Amplify Your Outreach

Social Influence

Social media has revolutionized the way elected officials connect with their constituents. Instead of waiting for a poll to be released, an elected official can simply monitor a hashtag, attend a Digital Town Hall, or lead a Twitter Chat to get the see how voters stand on an issue. A large number of congressional offices even employ social media managers to monitor your comments throughout the day. Of course, there is always the question of whether these social platforms matter. Do they actually change votes?

The good news is that a recent Congressional Management Foundation study, entitled #SocialCongress 2015, asked congressional offices how many posts it would take to grab their attention, and 35% of them said less than 10 posts! 80% went on to say 10-30 posts would be enough. The key, however, is not getting lost in the noise.

Follow these steps to make sure your message is heard.


Every congressional office is on Facebook, and typically uses their page as a way to share information with their constituents. While not every Facebook page is open to comments, a good number of them are. If you are able to comment on your Member's page directly, feel free to use this as a tool to speak to them.

The best posts are short and respectful. Make sure to identify yourself as a constituent, and as an attorney. This can easily be done by saying:

“As an attorney in your district/state…”

Also, try to include a picture or an infographic. Not only does this make your post more engaging, but it actually scores higher on the Facebook algorithms. In other words, your post will be seen by more people and for a longer period of time if you use a picture, video, or link.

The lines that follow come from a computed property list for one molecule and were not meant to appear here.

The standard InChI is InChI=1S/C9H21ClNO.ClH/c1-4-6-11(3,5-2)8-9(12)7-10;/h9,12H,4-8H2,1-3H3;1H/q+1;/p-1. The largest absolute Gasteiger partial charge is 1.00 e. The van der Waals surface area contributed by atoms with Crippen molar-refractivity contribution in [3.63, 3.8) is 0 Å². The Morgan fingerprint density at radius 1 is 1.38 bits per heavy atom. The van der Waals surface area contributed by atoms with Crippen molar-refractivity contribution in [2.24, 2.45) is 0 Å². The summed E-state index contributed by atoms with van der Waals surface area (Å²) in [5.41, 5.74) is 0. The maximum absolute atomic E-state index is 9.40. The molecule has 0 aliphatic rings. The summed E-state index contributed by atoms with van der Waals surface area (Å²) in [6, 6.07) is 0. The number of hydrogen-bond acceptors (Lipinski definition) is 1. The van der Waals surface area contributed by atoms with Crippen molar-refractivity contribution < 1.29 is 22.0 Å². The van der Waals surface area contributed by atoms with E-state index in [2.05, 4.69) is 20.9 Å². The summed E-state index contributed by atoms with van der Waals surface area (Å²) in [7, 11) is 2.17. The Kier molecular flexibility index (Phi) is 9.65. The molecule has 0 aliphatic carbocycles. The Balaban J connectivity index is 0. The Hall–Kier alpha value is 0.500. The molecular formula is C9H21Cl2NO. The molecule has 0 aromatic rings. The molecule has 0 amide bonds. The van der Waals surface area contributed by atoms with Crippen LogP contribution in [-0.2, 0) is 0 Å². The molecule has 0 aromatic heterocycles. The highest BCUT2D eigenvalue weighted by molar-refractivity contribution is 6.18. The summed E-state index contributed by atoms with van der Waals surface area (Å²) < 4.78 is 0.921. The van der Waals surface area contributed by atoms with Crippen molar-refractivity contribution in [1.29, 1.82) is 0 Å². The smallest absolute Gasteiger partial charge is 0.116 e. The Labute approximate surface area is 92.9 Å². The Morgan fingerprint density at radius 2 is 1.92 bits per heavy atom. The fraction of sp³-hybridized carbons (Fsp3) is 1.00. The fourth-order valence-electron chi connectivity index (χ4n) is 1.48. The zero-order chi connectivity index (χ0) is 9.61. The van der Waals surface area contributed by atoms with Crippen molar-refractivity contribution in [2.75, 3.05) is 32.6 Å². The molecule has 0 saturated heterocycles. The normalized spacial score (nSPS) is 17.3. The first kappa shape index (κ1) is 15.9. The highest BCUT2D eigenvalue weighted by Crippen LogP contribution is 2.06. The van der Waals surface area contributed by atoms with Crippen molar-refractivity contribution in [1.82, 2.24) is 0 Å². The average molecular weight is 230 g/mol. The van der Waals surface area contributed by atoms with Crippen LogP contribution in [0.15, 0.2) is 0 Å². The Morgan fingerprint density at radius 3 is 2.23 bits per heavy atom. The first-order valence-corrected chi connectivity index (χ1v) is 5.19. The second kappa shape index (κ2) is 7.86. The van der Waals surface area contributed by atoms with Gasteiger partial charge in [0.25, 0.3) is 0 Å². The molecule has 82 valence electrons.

If you cannot post directly on your elected official's page, don’t worry. This is still a great place to see what your elected official has been doing. You can see upcoming events that you may want to attend, and get an idea on how they feel about issues. That way, when you do get a chance to reach them, you know exactly where they stand.


Twitter has radically enhanced the way elected officials communicate with constituents. Now a favorite tool of elected officials, Twitter is a great way for them to release press statements, photos, and other news items.

Of course, it is also a great way for individuals to rally around an issue. To reach your elected official, simply include their Twitter handle in your tweet. A Twitter handle is the name of the account and will begin with an @ sign. 

You will also want to include a hashtag (which begins with the # sign). Hashtags allow people to search for other tweets using that hashtag, and they also do a great job of branding your message. Your strength is in your numbers, so using a common hashtag will help you show a united front. Make sure to coordinate with other family physicians on a specific time, date, and hashtag to strengthen each other’s efforts. Also, a great way to identify yourself as a constituent is to hashtag your district. This will let the elected official's
social media manager know you are from the community.

An example tweet might be:

.@davereichertplease support #Justice4All and co-sponsor H.R. 899 #WA-8

Try to always include an image. 280 characters is not a lot to get a message across, and an image is worth a thousand words. Check our Social Media Center <link> for photos, infographics, and videos you can use in your own posts.

For more information, contact Eric Storey, the ABA’s Director of Grassroots and Digital Advocacy, by email or by calling him at (202) 662-1770.


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